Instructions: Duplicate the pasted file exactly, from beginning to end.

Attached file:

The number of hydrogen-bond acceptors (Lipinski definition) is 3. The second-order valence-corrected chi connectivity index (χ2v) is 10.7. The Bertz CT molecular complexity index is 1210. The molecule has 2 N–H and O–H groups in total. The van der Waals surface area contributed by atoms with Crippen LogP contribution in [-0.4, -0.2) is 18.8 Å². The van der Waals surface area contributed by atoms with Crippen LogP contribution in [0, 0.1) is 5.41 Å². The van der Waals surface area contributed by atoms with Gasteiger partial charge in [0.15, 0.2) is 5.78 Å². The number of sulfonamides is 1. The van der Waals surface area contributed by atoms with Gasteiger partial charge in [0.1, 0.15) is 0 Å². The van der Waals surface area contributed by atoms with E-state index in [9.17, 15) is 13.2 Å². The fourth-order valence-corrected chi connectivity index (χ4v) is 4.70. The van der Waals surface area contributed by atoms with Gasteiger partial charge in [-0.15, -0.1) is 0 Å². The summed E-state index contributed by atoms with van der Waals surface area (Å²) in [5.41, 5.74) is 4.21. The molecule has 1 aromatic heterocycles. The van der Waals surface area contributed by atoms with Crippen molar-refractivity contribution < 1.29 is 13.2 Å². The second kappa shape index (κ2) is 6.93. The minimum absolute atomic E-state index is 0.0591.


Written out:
The number of hydrogen-bond acceptors (Lipinski definition) is 3. The second-order valence-corrected chi connectivity index (χ2v) is 10.7. The Bertz CT molecular complexity index is 1210. The molecule has 2 N–H and O–H groups in total. The van der Waals surface area contributed by atoms with Crippen LogP contribution in [-0.4, -0.2) is 18.8 Å². The van der Waals surface area contributed by atoms with Crippen LogP contribution in [0, 0.1) is 5.41 Å². The van der Waals surface area contributed by atoms with Gasteiger partial charge in [0.15, 0.2) is 5.78 Å². The number of sulfonamides is 1. The van der Waals surface area contributed by atoms with Gasteiger partial charge in [0.1, 0.15) is 0 Å². The van der Waals surface area contributed by atoms with E-state index in [9.17, 15) is 13.2 Å². The fourth-order valence-corrected chi connectivity index (χ4v) is 4.70. The van der Waals surface area contributed by atoms with Gasteiger partial charge in [-0.15, -0.1) is 0 Å². The summed E-state index contributed by atoms with van der Waals surface area (Å²) in [5.41, 5.74) is 4.21. The molecule has 1 aromatic heterocycles. The van der Waals surface area contributed by atoms with Crippen molar-refractivity contribution < 1.29 is 13.2 Å². The second kappa shape index (κ2) is 6.93. The minimum absolute atomic E-state index is 0.0591.